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Music Review: Strung Out – Prototypes and Painkillers

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Californian punkers Strung Out have recently released a b-side and rarities CD full of material that spans their 18-year career as a hardworking, independent punk rock band.  The CD, titled Prototypes and Painkillers, is full of songs that are unreleased, not found on studio albums, or were previously out of print, making for a nice find for any Strung Out fan.  This is actually the band’s second compilation; the first was titled The Skinny Years… Before We Got Fat.

Released by Fat Wreck Chords, the new CD, according to drummer Jordan Burns, is “for the fans.” The cardboard foldout includes short descriptions of each song, and the band shares when they recorded each song and what album, if any, it was left off of.  The band also mentions that “over the last 18 years or so” they “recorded over 120 songs, many of which never saw a proper release.”  I guess it is safe to say this is now the proper release that these amazing songs belong on; now true fans of Strung Out need not search endlessly on the internet for these gems.

The songs are in no chronological order. “Don’t Look Back” starts off the CD.  The song was a limited edition 2001 recording that was included in the first 10,000 copies of An American Paradox, the band’s fourth release.  The song is sick, in a good way, with trademark Strung Out technical guitar work. 

The original recording of “Novacain” sounds to me better than the version found on the Fat Wreck Chords comp Live Fast, Die Young.  Catchy as hell, it is a good track many fans may not have heard before.  The song was actually supposed to be on the band’s 2000 EP The Element of Sonic Defiance but was instead contributed to Fat Wreck Chords, as they had asked for an exclusive track for their compilation.

The cover of the Descendants’ “I’m Not A Loser” is a great rendition. I had had no doubts that Strung Out could not hammer this classic punk song out.  Previously available on iTunes, “Novella” was a track that I feel should not have been left off the band’s recent release Blackhawks Over Los Angeles.  The song is a little heavier and a whole lot catchier than some other tracks on the CD.  The band mentions in the notes that it was a tough call keeping the track off the CD.

“This is definitely the most popular song we’ve never had on an album” they say in the notes for “Lost Motel.”  The song never made it onto An American Paradox but was released on the members only Fat Club 7”.  Having only heard this song live once, on the Live In a Dive CD, I can see why so many fans request it at the band's shows.  Without a doubt this track is one of my favorites on the entire CD.

Speaking of favorites, the cover of “Bark At The Moon”, an Ozzy Osbourne classic, blew me away.  Strung Out adds their own style and nails the song.  I always tell people I have heard a lot of bad covers, but this in no way will ever fall into that category.  If there is one track on this CD you need to listen to first, here it is.

You can tell how long ago “Sinner Or Coward” was recorded from the moment you start listening to it.  A bit of trivia about this song is that Rob Ramos played all the original instruments, including drums.  Jim Cherry, one-time bassist for Strung Out, also contributed a guitar solo.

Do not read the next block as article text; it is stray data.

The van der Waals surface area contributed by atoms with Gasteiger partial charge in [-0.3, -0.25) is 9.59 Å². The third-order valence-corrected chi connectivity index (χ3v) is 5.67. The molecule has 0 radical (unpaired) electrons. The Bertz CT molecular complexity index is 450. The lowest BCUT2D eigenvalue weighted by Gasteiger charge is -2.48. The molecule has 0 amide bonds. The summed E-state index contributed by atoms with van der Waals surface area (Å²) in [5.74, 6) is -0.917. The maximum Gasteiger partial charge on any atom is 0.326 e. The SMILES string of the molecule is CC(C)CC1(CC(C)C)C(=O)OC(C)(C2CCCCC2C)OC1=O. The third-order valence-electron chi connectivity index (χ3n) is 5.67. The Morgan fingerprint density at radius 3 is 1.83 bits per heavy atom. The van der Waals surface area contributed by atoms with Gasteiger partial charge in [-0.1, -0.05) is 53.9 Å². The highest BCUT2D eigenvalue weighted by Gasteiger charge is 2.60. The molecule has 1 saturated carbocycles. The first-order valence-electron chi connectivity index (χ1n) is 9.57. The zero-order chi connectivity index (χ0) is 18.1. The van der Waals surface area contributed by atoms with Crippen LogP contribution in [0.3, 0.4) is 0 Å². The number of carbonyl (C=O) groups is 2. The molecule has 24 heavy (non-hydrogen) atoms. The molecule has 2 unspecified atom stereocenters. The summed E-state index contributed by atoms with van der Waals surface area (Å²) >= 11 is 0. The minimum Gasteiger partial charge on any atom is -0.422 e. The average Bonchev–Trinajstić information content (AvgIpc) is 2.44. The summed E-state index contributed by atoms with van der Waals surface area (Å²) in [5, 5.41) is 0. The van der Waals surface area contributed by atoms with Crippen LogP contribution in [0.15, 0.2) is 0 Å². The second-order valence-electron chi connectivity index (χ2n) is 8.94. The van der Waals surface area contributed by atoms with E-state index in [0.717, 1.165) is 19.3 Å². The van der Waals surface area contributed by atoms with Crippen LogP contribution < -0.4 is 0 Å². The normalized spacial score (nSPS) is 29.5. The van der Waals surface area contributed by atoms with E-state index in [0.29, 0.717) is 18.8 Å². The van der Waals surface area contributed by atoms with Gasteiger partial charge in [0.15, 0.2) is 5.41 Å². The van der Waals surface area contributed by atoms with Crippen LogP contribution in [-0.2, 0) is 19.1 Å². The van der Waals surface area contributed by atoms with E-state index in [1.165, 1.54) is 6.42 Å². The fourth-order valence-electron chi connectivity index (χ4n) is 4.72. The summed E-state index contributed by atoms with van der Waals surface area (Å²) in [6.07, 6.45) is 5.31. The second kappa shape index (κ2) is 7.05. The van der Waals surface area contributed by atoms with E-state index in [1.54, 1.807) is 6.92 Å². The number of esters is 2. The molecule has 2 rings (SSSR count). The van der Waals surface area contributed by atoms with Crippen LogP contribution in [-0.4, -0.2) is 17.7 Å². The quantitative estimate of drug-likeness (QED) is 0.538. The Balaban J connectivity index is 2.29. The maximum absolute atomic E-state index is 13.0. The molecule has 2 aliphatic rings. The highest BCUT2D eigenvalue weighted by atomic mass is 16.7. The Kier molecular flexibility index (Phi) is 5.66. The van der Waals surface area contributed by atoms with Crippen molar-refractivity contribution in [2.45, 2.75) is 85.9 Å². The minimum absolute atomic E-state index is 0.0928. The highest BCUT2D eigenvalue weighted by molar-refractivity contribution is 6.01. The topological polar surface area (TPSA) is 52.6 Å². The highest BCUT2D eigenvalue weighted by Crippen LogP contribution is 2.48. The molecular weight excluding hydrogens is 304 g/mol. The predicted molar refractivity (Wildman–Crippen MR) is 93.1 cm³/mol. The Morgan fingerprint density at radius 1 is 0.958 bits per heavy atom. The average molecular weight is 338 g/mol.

Another track that was recorded for a Fat Wreck Chords compilation, “Your Worst Mistake,” appeared on Uncontrollable Fatulance.  Full of great guitar licks and solos, this is a killer track, with Jason Cruz singing his heart out.  The bonus track “More Than Words,” originally on Blackhawks Over Los Angeles, sounds a lot more punk-poppy than the other tracks.  It caught my ear in a good way and has endless singalong possibilities.

Strung Out says in their notes on “Wrong Side Of The Tracks” that Josh Freese (The Vandals, NIN, A Perfect Circle) charged the band a 12-pack of beer to fill in for an injured Jordan Burns on drums.  The song was recorded for a Fearless Records 7” and the band had no time to waste, hence they had asked Freese for help.  The drumming on this track is a lot more technical throughout, and the notes mention that Freese was actually stumped while trying to learning the opening drum beat. Just by listening to it I can understand why.

The acoustic version of “Velvet Alley” that was re-recorded for Punk Goes Acoustic is another track I really got into.  I have heard this version as well as the original found on An American Paradox, and while both versions are amazing, the acoustic take stands out more. 

Closing the disc is a demo from 1992, a few of which are included.  The first song entirely written by guitarist Jake Kiley, “Forever Is Today” is a track full of young punk rock ambition and sounds.  This track was, according to the band, never re-recorded or released until now.  As a Strung Out fan, I found it very satisfying to hear this track and see how far this band has come along.

The band, having wanted to create this rarities CD for quite some time, is actually in the process of recording its eighth studio album, following their 2007 release Blackhawks Over Los Angeles. Full of material I had forgotten about or simply not had the opportunity to hear until now, I have no complaints about this CD and think it is the perfect collection.  Prototypes and Painkillers should tide over any fan, old or new, until the next studio album.  It is filled with exceptional covers, alternative takes on prior hit tracks, and of course the material that never made it to a CD until now.

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